ONE by one, the governments of the eurozone are giving way under the strain. The first to collapse was Fianna Fail, which had won every election in Ireland since 1932. In last year's election, it fell from 42 to 17 per cent as voters took revenge on a government which, to prop up the euro, had sided with Brussels against its own people.
Next came the coups in Greece and Italy, which saw elected prime ministers toppled in favour of Eurocrats. Both countries are now administered by ''national governments'': in practice, Brussels-backed civilian juntas whose sole purpose is to implement policies that would be rejected at the polls.
Now it's the turn of the Netherlands, whose government has fallen over the austerity measures required by the treaty on fiscal union. The coalition had been propped up from the outside by the anti-immigration Freedom Party, led by Geert Wilders. Faced with a proposal to raise the retirement age, Wilders declared: ''We won't let our pensioners suffer for the Brussels dictators.''
It couldn't have come at a worse time for the euro, which has fallen to a 20-month low against the pound. No longer is the crisis largely confined to the Mediterranean. On Sunday, one in five French electors backed Marine Le Pen on a platform of returning to the franc. The largest share of the vote went to Francois Hollande, who has promised to abrogate the FU Treaty (initials which, in the minds of many eurozone citizens, precisely summarise the attitude which Brussels takes to ordinary people). First Hollande, then Holland. Where next?
If it can happen in Holland, after all, it can happen anywhere. The Netherlands enjoys a AAA credit rating. Its Liberal-Christian Democrat coalition had been seen as a model of sobriety and prudence. Think of the stern burghers in a portrait by Rembrandt or Frans Hals and you'll have the general idea.
That such a country should be drawn into the maelstrom is proof that we are dealing with a crisis of monetary union and not, as euro-apologists like to claim, with a general debt crisis. The Dutch deficit is 4.7 per cent, compared with 8.3 per cent in Britain and 9.1 per cent in Greece. Its total debt is 66 per cent of GDP - compared with, respectively, 82 per cent and 161 per cent.
Wilders was wrong to oppose the budget. All Western countries, including the Netherlands, need to deal with the happy problem of increasing longevity. His walkout, however, should be seen in context. The Netherlands is just one of five big budget contributors in the eurozone - along with Austria, Germany, Luxembourg and Finland. Taxpayers from these countries are being asked, in effect, to bail out governments that have been less prudent than their own. Many Dutch voters believe they are being asked to retire later so Italians can retire earlier: robbing Pieter to pay Paolo.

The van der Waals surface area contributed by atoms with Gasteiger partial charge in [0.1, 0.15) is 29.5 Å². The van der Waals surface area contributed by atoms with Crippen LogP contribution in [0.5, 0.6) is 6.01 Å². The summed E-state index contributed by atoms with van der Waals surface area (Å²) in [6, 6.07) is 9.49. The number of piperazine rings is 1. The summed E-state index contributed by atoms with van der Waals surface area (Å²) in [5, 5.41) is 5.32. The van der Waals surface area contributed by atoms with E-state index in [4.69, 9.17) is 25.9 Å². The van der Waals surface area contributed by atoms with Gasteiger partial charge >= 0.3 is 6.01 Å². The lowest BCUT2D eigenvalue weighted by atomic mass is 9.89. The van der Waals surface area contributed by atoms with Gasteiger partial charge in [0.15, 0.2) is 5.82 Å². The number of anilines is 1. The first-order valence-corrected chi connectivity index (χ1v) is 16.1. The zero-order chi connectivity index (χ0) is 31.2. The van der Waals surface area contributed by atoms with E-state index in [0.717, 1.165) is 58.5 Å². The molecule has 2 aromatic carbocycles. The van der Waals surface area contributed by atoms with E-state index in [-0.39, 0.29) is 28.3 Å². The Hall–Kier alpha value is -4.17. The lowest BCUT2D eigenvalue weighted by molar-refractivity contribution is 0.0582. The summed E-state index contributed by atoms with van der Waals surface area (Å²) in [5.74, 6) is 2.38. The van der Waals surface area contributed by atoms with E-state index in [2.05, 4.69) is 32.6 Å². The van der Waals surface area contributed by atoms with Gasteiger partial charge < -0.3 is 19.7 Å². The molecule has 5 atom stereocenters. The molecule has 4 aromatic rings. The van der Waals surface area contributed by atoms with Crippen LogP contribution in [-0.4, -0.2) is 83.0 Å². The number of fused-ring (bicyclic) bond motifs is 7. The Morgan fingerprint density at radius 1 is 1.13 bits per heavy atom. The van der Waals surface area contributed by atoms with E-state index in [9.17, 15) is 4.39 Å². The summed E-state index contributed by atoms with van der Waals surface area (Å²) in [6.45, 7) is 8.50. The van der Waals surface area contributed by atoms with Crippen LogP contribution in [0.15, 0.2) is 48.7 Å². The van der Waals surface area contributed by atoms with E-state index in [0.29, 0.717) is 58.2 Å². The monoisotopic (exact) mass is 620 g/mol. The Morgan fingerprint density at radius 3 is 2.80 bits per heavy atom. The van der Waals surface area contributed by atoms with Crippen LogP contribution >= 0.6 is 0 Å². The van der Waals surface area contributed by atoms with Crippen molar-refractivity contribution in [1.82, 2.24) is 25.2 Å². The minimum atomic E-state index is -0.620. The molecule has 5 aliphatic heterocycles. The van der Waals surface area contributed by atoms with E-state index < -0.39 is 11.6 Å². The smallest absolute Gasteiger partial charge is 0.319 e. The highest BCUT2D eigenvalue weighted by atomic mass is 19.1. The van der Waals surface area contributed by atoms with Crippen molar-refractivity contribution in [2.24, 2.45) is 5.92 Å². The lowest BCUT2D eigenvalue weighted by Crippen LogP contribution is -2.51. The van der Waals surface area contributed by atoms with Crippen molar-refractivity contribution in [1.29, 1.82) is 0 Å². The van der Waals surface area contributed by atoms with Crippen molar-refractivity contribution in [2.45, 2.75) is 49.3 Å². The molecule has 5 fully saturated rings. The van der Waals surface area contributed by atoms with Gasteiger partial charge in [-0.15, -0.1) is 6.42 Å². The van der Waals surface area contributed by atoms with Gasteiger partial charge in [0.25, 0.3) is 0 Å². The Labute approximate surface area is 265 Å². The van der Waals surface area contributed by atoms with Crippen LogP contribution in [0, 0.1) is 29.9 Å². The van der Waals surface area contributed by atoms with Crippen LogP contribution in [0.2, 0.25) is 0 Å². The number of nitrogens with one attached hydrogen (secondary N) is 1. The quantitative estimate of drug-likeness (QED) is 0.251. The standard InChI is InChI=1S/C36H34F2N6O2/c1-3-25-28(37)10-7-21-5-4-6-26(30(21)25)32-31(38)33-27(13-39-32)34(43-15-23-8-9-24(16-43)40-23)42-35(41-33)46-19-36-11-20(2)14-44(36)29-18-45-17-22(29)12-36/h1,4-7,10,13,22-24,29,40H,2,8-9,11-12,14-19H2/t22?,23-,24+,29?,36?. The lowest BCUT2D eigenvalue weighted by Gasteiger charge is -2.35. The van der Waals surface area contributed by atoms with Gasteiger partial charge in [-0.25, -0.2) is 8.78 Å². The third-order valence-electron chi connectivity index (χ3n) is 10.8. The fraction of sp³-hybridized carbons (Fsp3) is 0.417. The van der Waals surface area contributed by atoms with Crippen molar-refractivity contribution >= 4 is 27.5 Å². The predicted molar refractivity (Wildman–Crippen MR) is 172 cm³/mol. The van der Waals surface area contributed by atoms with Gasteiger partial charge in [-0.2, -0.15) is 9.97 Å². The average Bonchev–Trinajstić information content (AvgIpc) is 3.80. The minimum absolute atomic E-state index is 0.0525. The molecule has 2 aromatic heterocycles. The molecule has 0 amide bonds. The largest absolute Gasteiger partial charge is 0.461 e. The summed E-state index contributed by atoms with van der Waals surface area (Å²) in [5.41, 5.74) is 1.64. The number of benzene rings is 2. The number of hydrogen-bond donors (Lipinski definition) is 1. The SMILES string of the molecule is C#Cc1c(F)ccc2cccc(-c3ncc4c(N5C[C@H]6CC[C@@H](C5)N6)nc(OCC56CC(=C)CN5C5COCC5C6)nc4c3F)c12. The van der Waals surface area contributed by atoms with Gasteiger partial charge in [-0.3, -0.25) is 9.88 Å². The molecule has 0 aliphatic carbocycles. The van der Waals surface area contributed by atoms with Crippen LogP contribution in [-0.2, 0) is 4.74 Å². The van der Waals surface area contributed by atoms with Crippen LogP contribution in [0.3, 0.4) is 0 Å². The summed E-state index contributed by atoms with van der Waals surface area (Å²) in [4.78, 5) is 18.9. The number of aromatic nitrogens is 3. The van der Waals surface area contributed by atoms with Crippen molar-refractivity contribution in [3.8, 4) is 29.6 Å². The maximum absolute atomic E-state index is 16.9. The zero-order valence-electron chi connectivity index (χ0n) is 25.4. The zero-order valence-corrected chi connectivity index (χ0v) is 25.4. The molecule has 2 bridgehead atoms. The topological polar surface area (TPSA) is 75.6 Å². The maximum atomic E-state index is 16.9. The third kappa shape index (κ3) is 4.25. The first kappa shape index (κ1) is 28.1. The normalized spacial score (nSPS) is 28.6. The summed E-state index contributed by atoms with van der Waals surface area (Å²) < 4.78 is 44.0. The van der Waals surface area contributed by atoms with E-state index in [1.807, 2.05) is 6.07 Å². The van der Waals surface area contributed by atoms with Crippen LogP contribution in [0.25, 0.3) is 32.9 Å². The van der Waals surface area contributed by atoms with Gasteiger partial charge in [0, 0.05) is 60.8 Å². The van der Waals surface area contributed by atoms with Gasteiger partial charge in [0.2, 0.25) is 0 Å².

Their resentment is heightened by the EU's profligacy. While it preaches austerity to the 27 member states, the European Commission unblushingly demands a 7 per cent increase in its own budget. There was a time, not long ago, when Brussels' waste and sleaze went unreported by the Europhile Dutch media, but the internet has changed all that. Our sundered kindred are starting to see the EU as we see it, and to become angry. Heaven knows they have plenty to be angry about. Since the crisis struck four years ago, Europe's leaders have been concerned with preserving the single currency rather than with maximising the prosperity of the people who use it. It is now clear to almost everyone that the euro is a recessionary mechanism. It is causing deflation and emigration in the southern states, and threatens massive tax rises in the north.
Don't imagine, by the way, that Britain is exempt. Already, it is on the hook for £12.5 billion in the Irish, Greek and Portuguese bailouts. In defending this extra debt, Treasury officials make two claims. First, the fund is not intended to bail out the eurozone. (Who's it for, then? Canada?) Second, that it's a tremendous investment, and that Britain will get the money back with interest. Well, if so, why not ''invest'' £100 billion? Or a trillion?
The euro - or, rather, the determination of Europe's leaders to keep it - is not only causing preventable destitution; it is also vitiating democracy. Britain is investing, not merely political capital, but actual capital, in trying to hold the single currency together. Why is Britain paying for the privilege of hurting its allies?
Daniel Hannan is a Conservative member of the European Parliament.